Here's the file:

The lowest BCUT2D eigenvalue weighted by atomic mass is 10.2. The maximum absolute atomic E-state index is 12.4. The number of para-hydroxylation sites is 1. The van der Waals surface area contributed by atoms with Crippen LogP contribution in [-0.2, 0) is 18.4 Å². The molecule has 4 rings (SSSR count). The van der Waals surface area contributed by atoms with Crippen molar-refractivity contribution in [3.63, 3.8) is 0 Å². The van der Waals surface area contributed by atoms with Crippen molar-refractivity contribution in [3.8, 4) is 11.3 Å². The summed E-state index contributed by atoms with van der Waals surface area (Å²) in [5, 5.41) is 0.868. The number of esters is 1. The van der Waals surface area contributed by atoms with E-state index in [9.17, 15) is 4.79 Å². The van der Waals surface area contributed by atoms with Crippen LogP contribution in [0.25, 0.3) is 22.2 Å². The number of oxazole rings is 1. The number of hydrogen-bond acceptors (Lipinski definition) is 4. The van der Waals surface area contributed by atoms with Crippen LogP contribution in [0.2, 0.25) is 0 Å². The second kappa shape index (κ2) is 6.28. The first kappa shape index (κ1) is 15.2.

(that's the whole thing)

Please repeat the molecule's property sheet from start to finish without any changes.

The lowest BCUT2D eigenvalue weighted by atomic mass is 10.2. The maximum absolute atomic E-state index is 12.4. The number of para-hydroxylation sites is 1. The van der Waals surface area contributed by atoms with Crippen LogP contribution in [-0.2, 0) is 18.4 Å². The molecule has 4 rings (SSSR count). The van der Waals surface area contributed by atoms with Crippen molar-refractivity contribution in [3.63, 3.8) is 0 Å². The van der Waals surface area contributed by atoms with Crippen molar-refractivity contribution in [3.8, 4) is 11.3 Å². The summed E-state index contributed by atoms with van der Waals surface area (Å²) in [5, 5.41) is 0.868. The number of esters is 1. The van der Waals surface area contributed by atoms with E-state index in [9.17, 15) is 4.79 Å². The van der Waals surface area contributed by atoms with Crippen LogP contribution in [0.25, 0.3) is 22.2 Å². The number of oxazole rings is 1. The number of hydrogen-bond acceptors (Lipinski definition) is 4. The van der Waals surface area contributed by atoms with Crippen LogP contribution in [0.2, 0.25) is 0 Å². The second kappa shape index (κ2) is 6.28. The first kappa shape index (κ1) is 15.2.